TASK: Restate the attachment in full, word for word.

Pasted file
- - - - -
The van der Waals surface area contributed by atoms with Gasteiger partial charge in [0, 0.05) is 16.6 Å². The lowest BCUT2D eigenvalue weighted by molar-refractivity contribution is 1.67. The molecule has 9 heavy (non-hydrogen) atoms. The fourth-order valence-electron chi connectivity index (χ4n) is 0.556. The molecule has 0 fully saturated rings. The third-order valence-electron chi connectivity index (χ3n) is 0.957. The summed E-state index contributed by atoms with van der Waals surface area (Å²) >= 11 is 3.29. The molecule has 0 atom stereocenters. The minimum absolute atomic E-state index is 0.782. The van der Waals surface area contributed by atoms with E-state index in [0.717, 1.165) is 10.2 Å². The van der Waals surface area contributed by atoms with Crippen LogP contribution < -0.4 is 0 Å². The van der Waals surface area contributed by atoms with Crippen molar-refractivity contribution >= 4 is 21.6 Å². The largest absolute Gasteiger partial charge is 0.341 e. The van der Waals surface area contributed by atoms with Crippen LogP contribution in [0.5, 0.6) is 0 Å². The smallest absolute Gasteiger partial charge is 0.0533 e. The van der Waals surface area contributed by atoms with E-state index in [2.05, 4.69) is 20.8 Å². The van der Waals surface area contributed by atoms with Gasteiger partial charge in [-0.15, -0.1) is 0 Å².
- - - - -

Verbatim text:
The van der Waals surface area contributed by atoms with Gasteiger partial charge in [0, 0.05) is 16.6 Å². The lowest BCUT2D eigenvalue weighted by molar-refractivity contribution is 1.67. The molecule has 9 heavy (non-hydrogen) atoms. The fourth-order valence-electron chi connectivity index (χ4n) is 0.556. The molecule has 0 fully saturated rings. The third-order valence-electron chi connectivity index (χ3n) is 0.957. The summed E-state index contributed by atoms with van der Waals surface area (Å²) >= 11 is 3.29. The molecule has 0 atom stereocenters. The minimum absolute atomic E-state index is 0.782. The van der Waals surface area contributed by atoms with E-state index in [0.717, 1.165) is 10.2 Å². The van der Waals surface area contributed by atoms with Crippen LogP contribution < -0.4 is 0 Å². The van der Waals surface area contributed by atoms with Crippen molar-refractivity contribution >= 4 is 21.6 Å². The largest absolute Gasteiger partial charge is 0.341 e. The van der Waals surface area contributed by atoms with Crippen LogP contribution in [0.5, 0.6) is 0 Å². The smallest absolute Gasteiger partial charge is 0.0533 e. The van der Waals surface area contributed by atoms with E-state index in [2.05, 4.69) is 20.8 Å². The van der Waals surface area contributed by atoms with Gasteiger partial charge in [-0.15, -0.1) is 0 Å².